Tuesday, August 4, 2009

New Math at Harvard Business School Blog

Harvard's vaunted business school has some bloggers who don't seem to be very sharp on margins. They hypothesize that by building iPods in the U.S. at U.S. labor prices, thereby increasing labor cost per unit from $4 to $62, the cost of an iPod would increase $58, or a "mere" 23%. Of course, this estimate is qualified:
perhaps they overstate the price differential, because ... they assume Apple passes on increased labour costs entirely to consumers.
Umair Haque via Harvard Business Publishing
Part of what makes Apple so attractive is its margins. Doubling the cost to produce an iPod Shuffle with a $30 labor increase doesn't increase its price $30, it approximately doubles the price unless margins are sacrificed. This business student Haque -- I certainly hope it's a student and not a paid analyst or, worse, an instructor -- seems to suggest that moving manufacturing to the U.S. in order to increase labor costs and possibly decrease net profit will somehow benefit the United States, or Apple, or its consumers. What makes Apple valuable is (a) its profit, and (b) the amount of cost Apple must incur to produce the profit. However, Haque suggests Apple murder its margins with a completely uncompensated $58 cost hike, and consider killing its net profit for an encore (maybe to prop up lost sales numbers) by eating some of this price hike itself.

Mind you, Apple's margins on iPods are high. To maintain margins after a $58 cost hike, Apple would be adding about twice that to the retail cost of Pods. Else, Apple's margins deteriorate and its valuation suffers.

The reason Chinese labor is so cheap is that China is gaming its currency's value to prop up exports. This means that Chinese are made to work at a discount for th benefit of foreigners. Chinese loan the U.S. money with which Americans can buy houses, build houses, and furnish their lives with a standard of living that would have left an earlier century's kings gasping in disbelief. Haque seems to suggest we ought to ignore the undervalued foreign service and supply offerings and somehow create an isolationist community in the United States based on the pride of paying more for local service.

The next step, surely, is to stop importing steel. And automobiles. After all, there are steel workers and auto makers we could be paying more ....

Haque hasn't got an innovative idea to improve value or trade balance; he simply calls for irrational economic behavior so he can cheer the employment of those who can't afford grad school at Harvard. Let's spell it out: he wants manufacturers to pay more for construction, not on the basis of reasoned quality improvements but to consumers can pay over 20% more (this is if the manufacturer charges nothing for its extra capital input, but passes it along "for free"; the number is otherwise on the order of 50% more) for consumer products in which there is active worldwide competition. Should the manufacturer lose a sale, it would be to a foreign manufacturer whose ownership is less concentrated in U.S. retirement plans and whose employees are not earning salaries taxed in the U.S.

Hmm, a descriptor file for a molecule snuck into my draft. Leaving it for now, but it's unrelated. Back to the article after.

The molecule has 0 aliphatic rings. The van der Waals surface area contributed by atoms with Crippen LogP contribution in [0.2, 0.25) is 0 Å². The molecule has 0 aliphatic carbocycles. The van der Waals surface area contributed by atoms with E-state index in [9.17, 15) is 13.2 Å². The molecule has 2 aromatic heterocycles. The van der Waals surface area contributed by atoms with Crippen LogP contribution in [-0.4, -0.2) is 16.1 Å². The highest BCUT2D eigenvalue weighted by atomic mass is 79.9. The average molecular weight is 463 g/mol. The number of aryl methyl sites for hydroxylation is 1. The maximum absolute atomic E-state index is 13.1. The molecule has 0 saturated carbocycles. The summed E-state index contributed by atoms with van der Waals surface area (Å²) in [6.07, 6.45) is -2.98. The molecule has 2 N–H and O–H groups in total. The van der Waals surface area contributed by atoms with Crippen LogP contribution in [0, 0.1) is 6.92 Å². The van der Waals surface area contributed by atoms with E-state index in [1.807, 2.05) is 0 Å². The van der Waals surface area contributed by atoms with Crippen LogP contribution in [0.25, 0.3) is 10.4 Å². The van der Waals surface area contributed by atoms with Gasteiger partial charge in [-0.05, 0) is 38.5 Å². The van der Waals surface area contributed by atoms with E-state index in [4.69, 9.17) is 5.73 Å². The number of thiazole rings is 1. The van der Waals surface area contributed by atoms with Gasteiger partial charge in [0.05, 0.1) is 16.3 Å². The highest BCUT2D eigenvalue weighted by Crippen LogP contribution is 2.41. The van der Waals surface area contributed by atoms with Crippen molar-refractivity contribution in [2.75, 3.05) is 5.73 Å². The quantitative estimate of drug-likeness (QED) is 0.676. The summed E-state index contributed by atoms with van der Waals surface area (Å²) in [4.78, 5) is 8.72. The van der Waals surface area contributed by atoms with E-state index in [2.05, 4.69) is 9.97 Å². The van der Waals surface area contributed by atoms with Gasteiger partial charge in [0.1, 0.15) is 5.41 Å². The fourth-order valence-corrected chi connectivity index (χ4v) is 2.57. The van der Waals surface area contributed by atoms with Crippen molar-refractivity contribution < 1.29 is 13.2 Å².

To hell with logic! Companies should play chicken with their employees' livelihoods and retirement like G.M. and see what happens! Whee!

Seeing this drivel from Harvard really makes me wonder what they put in the water in Massachussets. I had previously held the place in such high regard ....

Note: Harvard Business Publishing, while owned and controlled by Harvard, is despite its name and the use of Harvard's logo, not apparently a part of any particular Harvard graduate program but is a nonprofit dedicated "to improv[ing] the practice of management and its impact in a changing world." Apparently making less money so you can be driven off the cliff of insolvency like G.M. is the way to improve the world, because the union becomes the company's main shareholder and the workers therefore own the means of production and the great class struggle is ended in voctory. At least, if you didn't consider that the foreigners buying up the remains aren't worker-owned, and that profit derived from US-based manufacuring will be exported to economic competitors and taxed there rather than here, and that once people have lost their jobs they aren't technically "workers" any more and therefore can't claim part of the victory in owning the means of production they are no longer allowed to use.

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